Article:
A cloudy sky rules, formidable Victorian buildings stand still, and a smell of beer overwhelms the atmosphere. And then, quirky gunmen roam the city in a rush and all at once disappear into its underground paths and covered walkways. Arguably, Britain has got the character, the style, and a quite entertaining crime cinematic underworld.
From the American film-noir movement of the ‘40s to the French “policier” cinema of the ‘60s and then back to the classic Hollywood crime films of the latest decades, the on-screen universe of gangsters, thieves, and hired killers has always been dark, mysterious and terrifyingly multidimensional.
British crime cinema, however, has carried out a different course, utilizing its ethnic culture and creating a definable place of illegality, cynical yet charming characters, and bittersweet decline. Through Guy Ritchie’s lens and upon familiar scratched pale faces, let’s enjoy the unlawfully provoking Albion that we love.
10. Mona Lisa (1986)
What differentiates a street prostitute from an expensive call girl? Nothing. Dressed in high-cost racy underwear, Simone visits luxurious hotels and effete politicians. She hides behind her impressive appearance a weak girl that used to stroll in the infamous districts of Soho every single night. George, an ex-convict with sad eyes, has taken over the ambiguous duty of Simone’s driver.
He performs his duty in his charmless stiff body, observing the disguised abjection of this young beautiful woman. She immediately realizes George’s lack of adequacy. In this fashion, these two outlaws share a volatile yet caring relationship that is found in the streets of London, split in between casual transactions of vulgar, paid, and meaningless sex.
On a first level, this is the story of Simone and George: two people that waste their days and deliver their body, but keep a dusty box of old, faded images in their heart. Initially, they both can’t stand one another. George projects a part of his fate on Simone’s life and so does she. But, eventually, they become an insoluble unit, recovering a vast treasury of feelings and weaknesses in one another’s eyes.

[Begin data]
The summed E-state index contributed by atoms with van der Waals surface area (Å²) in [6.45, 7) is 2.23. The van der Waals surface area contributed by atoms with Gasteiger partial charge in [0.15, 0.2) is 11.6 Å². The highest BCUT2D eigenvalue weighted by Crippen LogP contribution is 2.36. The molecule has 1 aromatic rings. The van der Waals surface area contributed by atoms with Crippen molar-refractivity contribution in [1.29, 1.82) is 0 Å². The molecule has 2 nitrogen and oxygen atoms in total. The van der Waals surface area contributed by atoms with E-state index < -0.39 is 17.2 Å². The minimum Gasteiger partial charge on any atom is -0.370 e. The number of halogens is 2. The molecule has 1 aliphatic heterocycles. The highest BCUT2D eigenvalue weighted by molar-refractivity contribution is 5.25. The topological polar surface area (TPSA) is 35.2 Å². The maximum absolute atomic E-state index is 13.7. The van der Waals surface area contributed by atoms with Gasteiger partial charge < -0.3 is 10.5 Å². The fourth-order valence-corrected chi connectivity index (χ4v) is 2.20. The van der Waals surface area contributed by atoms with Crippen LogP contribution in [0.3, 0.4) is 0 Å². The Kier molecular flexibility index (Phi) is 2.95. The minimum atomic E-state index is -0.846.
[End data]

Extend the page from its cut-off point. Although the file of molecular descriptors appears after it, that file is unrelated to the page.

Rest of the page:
On a second level, “Mona Lisa” is a sad story of dispersed cruelty, sentimental coldness, and lost chances for a given life.
9. In Bruges (2008)
This is an exceptional black comedy, shot in one of the most stunning small cities in the whole world. From another point of view, it’s an unconventional study of silly bad guys. At the end, “In Bruges” is a hilarious, intelligent and irresistible flick of characters and space-time. You may try to predict its plot kinesiology, or understand what it’s really about. What you have to do, still, is to sit comfortably and enjoy its obscurity.
Ray is a professional killer that failed to fulfill a mission without collateral losses. After murdering a priest in Dublin, he accidentally shot a child. Without being aware of it, he stung his boss’s Achilles’ heel, who decided to exile him in Bruges for two weeks with his naïve and moonstruck mate in crime. Ray and Ken represent two alternating poles of numbness and excitement, volitional blindness and observation. In their bizarre sphere of childish immorality, you both love and hate them for different reasons.
There’s a quite unique trait in Martin McDonagh’s first feature film: it’s thrilling —entailing a suspenseful and unpredictable plot— and character-driven at the same time. The story is meant to enchant the viewer and reveal the core of its protagonists as well. The film’s ending cuts through the very heart of its environment’s ethics and intentional quintessence.
8. The Hit (1984)